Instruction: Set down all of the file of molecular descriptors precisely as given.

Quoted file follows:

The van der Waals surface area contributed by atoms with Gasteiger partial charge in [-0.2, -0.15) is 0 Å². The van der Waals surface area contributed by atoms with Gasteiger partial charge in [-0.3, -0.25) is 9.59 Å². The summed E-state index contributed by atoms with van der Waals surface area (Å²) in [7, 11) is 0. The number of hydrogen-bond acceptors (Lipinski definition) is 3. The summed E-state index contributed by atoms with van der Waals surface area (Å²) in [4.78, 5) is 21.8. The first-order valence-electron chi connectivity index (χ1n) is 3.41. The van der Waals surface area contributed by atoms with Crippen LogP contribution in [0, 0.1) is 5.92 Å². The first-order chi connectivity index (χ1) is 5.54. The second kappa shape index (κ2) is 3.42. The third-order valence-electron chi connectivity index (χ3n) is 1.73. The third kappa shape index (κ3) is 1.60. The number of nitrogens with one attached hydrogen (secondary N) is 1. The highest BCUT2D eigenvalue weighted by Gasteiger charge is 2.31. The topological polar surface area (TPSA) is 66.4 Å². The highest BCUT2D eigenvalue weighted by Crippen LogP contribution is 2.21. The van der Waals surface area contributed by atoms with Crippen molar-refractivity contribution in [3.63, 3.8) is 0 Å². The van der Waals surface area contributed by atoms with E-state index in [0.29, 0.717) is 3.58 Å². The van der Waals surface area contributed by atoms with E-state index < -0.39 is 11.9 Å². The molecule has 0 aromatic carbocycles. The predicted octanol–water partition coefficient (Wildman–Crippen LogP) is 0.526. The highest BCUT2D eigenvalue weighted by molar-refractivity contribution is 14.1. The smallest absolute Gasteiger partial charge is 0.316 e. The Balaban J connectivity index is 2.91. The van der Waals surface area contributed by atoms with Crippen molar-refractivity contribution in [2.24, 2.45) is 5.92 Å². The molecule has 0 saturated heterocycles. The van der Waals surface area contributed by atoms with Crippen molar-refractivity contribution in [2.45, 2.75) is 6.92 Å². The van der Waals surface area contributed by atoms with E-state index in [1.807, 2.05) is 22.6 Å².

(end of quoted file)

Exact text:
The van der Waals surface area contributed by atoms with Gasteiger partial charge in [-0.2, -0.15) is 0 Å². The van der Waals surface area contributed by atoms with Gasteiger partial charge in [-0.3, -0.25) is 9.59 Å². The summed E-state index contributed by atoms with van der Waals surface area (Å²) in [7, 11) is 0. The number of hydrogen-bond acceptors (Lipinski definition) is 3. The summed E-state index contributed by atoms with van der Waals surface area (Å²) in [4.78, 5) is 21.8. The first-order valence-electron chi connectivity index (χ1n) is 3.41. The van der Waals surface area contributed by atoms with Crippen LogP contribution in [0, 0.1) is 5.92 Å². The first-order chi connectivity index (χ1) is 5.54. The second kappa shape index (κ2) is 3.42. The third-order valence-electron chi connectivity index (χ3n) is 1.73. The third kappa shape index (κ3) is 1.60. The number of nitrogens with one attached hydrogen (secondary N) is 1. The highest BCUT2D eigenvalue weighted by Gasteiger charge is 2.31. The topological polar surface area (TPSA) is 66.4 Å². The highest BCUT2D eigenvalue weighted by Crippen LogP contribution is 2.21. The van der Waals surface area contributed by atoms with Crippen molar-refractivity contribution in [3.63, 3.8) is 0 Å². The van der Waals surface area contributed by atoms with E-state index in [0.29, 0.717) is 3.58 Å². The van der Waals surface area contributed by atoms with E-state index < -0.39 is 11.9 Å². The molecule has 0 aromatic carbocycles. The predicted octanol–water partition coefficient (Wildman–Crippen LogP) is 0.526. The highest BCUT2D eigenvalue weighted by molar-refractivity contribution is 14.1. The smallest absolute Gasteiger partial charge is 0.316 e. The Balaban J connectivity index is 2.91. The van der Waals surface area contributed by atoms with Crippen molar-refractivity contribution in [2.24, 2.45) is 5.92 Å². The molecule has 0 saturated heterocycles. The van der Waals surface area contributed by atoms with Crippen molar-refractivity contribution in [2.45, 2.75) is 6.92 Å². The van der Waals surface area contributed by atoms with E-state index in [1.807, 2.05) is 22.6 Å².